Demographic and lifestyle characteristics of women in each of the three dietary groups are shown in Table 1. Vegetarian and semi-vegetarian women were more likely to be living in an urban area and to not be married (see Table 1). Vegetarian women were more likely to have a university degree than semi-vegetarian and non-vegetarian women. Despite this, they were more likely to report lower income than non-vegetarian or semi-vegetarian women.
AUD – Australian dollars.
With the exception of urban residence, percentages are weighted to allow for over-sampling of women living in rural and remote areas. Actual numbers of non-vegetarian, semi-vegetarian and vegetarian women differ due to small amounts of missing data (0–3.6%) for all variables other than body mass index (7.9% missing).
* Non-vegetarians significantly different from semi-vegetarians
† Non-vegetarians significantly different from vegetarians.
‡ Semi-vegetarians significantly different from vegetarians.
In terms of health behaviours, the semi-vegetarian and vegetarian women were more likely to report high levels of physical activity and were more likely to be in the healthy BMI range than non-vegetarians. Mean (95% confidence interval) for BMI was 23.7 (23.6–23.8), 23.0 (22.7–23.3) and 22.2 (21.7–22.7) kg m− 2 for non-vegetarian, semi-vegetarian and vegetarian women, respectively. The semi-vegetarians were more likely to be smokers than vegetarian and non-vegetarian women (see Table 1).
Data relating to health status, diagnoses and symptoms are shown in Table 2. Non-vegetarian, semi-vegetarian and vegetarian women did not differ in their self-reported physical health; however, the mental health of non-vegetarians was better than that of either vegetarian group. Overall, diagnoses and symptoms were more commonly reported by vegetarians and semi-vegetarians than by non-vegetarians. This was particularly evident for menstrual symptoms, bowel problems and the diagnoses of low iron, depression and related symptoms. Vegetarians and semi-vegetarians were two to three times more likely to report deliberate self-harm than non-vegetarians (see Table 2). While semi-vegetarians were more likely to report asthma, tiredness and skin problems than non-vegetarians, vegetarians were not. No statistically significant differences in health status, diagnoses or symptoms were found between vegetarians and semi-vegetarians (Table 2).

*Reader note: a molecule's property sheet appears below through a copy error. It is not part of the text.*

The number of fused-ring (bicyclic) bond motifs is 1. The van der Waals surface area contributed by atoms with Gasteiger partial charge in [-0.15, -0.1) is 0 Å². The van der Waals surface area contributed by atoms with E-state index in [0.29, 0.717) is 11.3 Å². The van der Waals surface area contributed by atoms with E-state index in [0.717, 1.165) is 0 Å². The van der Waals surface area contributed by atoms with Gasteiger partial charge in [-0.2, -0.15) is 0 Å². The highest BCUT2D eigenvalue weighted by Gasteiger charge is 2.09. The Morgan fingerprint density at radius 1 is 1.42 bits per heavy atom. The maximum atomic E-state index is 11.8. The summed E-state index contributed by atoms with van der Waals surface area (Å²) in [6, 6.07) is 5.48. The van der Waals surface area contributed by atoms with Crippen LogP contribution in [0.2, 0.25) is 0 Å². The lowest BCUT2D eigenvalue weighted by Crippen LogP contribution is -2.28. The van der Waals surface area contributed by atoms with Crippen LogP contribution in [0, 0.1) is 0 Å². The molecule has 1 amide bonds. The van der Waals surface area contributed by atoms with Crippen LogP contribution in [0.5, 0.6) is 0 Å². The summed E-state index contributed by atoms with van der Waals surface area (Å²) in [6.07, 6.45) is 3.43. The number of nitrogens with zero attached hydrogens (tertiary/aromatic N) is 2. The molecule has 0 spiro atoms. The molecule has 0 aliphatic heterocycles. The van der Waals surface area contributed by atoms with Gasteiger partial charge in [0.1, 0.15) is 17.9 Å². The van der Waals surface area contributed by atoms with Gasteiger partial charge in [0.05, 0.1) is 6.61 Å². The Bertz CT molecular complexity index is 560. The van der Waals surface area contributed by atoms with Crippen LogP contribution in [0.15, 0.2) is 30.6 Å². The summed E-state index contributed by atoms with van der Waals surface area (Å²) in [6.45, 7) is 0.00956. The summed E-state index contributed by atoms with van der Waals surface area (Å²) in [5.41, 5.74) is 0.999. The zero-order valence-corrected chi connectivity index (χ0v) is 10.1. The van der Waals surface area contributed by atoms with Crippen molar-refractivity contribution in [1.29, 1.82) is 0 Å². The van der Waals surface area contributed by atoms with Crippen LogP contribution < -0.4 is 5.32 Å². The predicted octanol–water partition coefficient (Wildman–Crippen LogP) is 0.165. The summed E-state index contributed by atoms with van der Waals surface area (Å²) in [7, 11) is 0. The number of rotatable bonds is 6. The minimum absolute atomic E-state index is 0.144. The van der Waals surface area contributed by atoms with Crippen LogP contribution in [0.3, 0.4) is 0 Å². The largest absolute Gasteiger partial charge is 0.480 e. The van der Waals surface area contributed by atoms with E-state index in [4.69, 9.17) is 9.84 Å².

Percentages are weighted to allow for over-sampling of women living in rural and remote areas. Actual numbers of non-vegetarian, semi-vegetarian and vegetarian women differ due to small amounts of missing data (0.1–2.8%).
* Non-vegetarians significantly different from semi-vegetarians.
† Non-vegetarians significantly different from vegetarians.
Data relating to use of health services and medications are shown in Table 3. Despite the differences in diagnoses and symptoms, there were no differences between the non-vegetarians and the vegetarian groups in visits to general practitioners or allied health professionals in the last year (see Table 3). The semi-vegetarian and vegetarian women were, however, more likely to have visited an alternative health practitioner and were more likely to report taking prescription medications for depression. Semi-vegetarians reported taking more prescription and non-prescription medications than non-vegetarians. Compared with non-vegetarians, semi-vegetarians were less likely and vegetarians much less likely to be taking the oral contraceptive pill. No other differences in health service and medication use were found between semi-vegetarians and vegetarians.
Percentages are weighted to allow for over-sampling of women living in rural and remote areas. Actual numbers of non-vegetarian, semi-vegetarian and vegetarian women differ due to small amounts of missing data (0–1.3%).
* Non-vegetarians significantly different from semi-vegetarians.
† Non-vegetarians significantly different from vegetarians.
‡ Semi-vegetarians significantly different from vegetarians.